The Teachings of Nichiren Daishonin
The core of Nichiren’s humanistic philosophy.
The Heart of the Lotus Sutra
Nam-myoho-renge-kyo is only one phrase or verse, but it is no ordinary phrase, for it is the essence of the entire sutra … Everything has its essential point, and the heart of the Lotus Sutra is its title, or Nam-myoho-renge-kyo … Chanting the title alone is the source of tremendous good fortune.
—Nichiren Daishonin, The Writings of Nichiren Daishonin, vol. 1, pp. 922–23
Nam-myoho-renge-kyo is not only the core of the Buddha’s lifetime teachings, but also the heart, essence, and ultimate principle of the Lotus Sutra.
—Nichiren Daishonin, WND-1, 860
Nichiren realized that the universe is subject to a single Law found in the Lotus Sutra. He expressed this Law as Nam-myoho-renge-kyo, from the Japanese reading of the Lotus Sutra’s title. Nichiren taught that all who chant Nam-myoho-renge-kyo can attain Buddhahood in this life, just as they are.
A Buddhist Practice Accessible to All
The five characters of Myoho-renge-kyo do not represent the sutra text, nor are they its meaning. They are nothing other than the intent of the entire sutra. So, even though the beginners in Buddhist practice may not understand their significance, by practicing these five characters, they will naturally conform to the sutra’s intent.
—Nichiren Daishonin, WND-1, 788
A teaching this easy to uphold and this easy to practice was expounded for the sake of all living beings in … this latter age.
—Nichiren Daishonin, WND-1, 923
Even though one neither reads nor studies the sutra,” Nichiren writes, as long as one chants Nam-myoho-renge-kyo, they can attain enlightenment. This simple Buddhist practice made the Lotus Sutra and Buddhahood accessible to all people.
Transforming Our Lives
It is the heart that is important.
—Nichiren Daishonin, WND-1, 1000
You must quickly reform the tenets that you hold in your heart and embrace … the single good doctrine [of the Lotus Sutra]. If you do so, then the [world] will become the Buddha land, and how could a Buddha land ever decline?
—Nichiren Daishonin, WND-1, 25
“Transforming the human heart is the foundation for all lasting change,” says Daisaku Ikeda. (2010 Mar–Apr Living Buddhism, p. 105) “Chanting Nam-myoho-renge-kyo is the only way to truly polish our lives at the deepest level … It is our fundamental Buddhist practice for inner transformation … It has the power to unlock our innate life force and invigorate society with dynamism.” (2011 Sep–Oct Living Buddhism, p. 75)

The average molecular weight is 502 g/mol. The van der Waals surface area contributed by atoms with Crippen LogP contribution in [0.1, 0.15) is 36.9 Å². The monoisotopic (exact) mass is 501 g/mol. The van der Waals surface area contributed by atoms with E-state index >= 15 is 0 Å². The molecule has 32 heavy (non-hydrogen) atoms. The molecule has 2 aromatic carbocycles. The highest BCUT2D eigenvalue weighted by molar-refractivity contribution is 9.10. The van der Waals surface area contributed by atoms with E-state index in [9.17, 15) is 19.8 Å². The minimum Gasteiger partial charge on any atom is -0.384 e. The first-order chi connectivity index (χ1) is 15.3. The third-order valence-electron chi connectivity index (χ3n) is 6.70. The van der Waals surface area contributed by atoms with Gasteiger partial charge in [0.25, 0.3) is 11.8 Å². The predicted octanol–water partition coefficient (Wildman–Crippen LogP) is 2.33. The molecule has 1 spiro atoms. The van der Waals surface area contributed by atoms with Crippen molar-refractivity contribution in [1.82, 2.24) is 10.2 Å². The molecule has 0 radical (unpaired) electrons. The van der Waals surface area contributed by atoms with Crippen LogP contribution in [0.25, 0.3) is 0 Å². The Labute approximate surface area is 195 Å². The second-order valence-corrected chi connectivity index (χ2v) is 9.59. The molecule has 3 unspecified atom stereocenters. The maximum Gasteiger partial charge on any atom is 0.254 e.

Little streams come together to form the great ocean … When I, Nichiren, first took faith in the Lotus Sutra, I was like a single drop of water … But later, when two people, three people, ten people, and eventually … a million people come to recite the Lotus Sutra and transmit it to others, then they will form … an ocean of great [enlightenment].
—Nichiren Daishonin, WND-1, 579–80
Buddhism … enables us to find supreme hope within ourselves. When we can find supreme hope in our own lives, we can also find the same luminous hope in the lives of others. We can awaken to our mission of building a new and better world characterized by respect for life and human dignity, based on a fundamental spirit of empathy and caring for others.
—Daisaku Ikeda, May–Jun 2011 Living Buddhism, p. 46
Buddhism After Nichiren
Religions that are dependent on authority and power naturally cannot possibly serve as a force for reform or to develop society for the benefit of the people.
—Josei Toda, The Human Revolution, p. 1624
During Japan’s feudal age, the government had imposed a parish system to tighten its control and surveillance over the population. It forced people to register with their local Buddhist temples, and prohibited religious debate. Many priests stopped trying to propagate their teachings, while some used their government-sponsored authority to impose their will over the people for their own benefit.
From time to time, believers embraced Nichiren’s teachings and created thriving lay organizations. When the government persecuted these organizations, Nichiren Buddhist temples remained silent, doing nothing to help. Although some temples preserved Nichiren’s writings, few priests maintained his spirit to stand up to injustice and propagate Buddhism for the peace of the land.
As the parish system entrenched itself into Japanese society, Buddhist formality and ritual eventually all but replaced the substance of Buddhist practice and philosophy. For nearly 700 years these Japanese feudal traditions persisted—and continue to exert their influence today. (The Development of the Temple-Parishioner System, p. 25)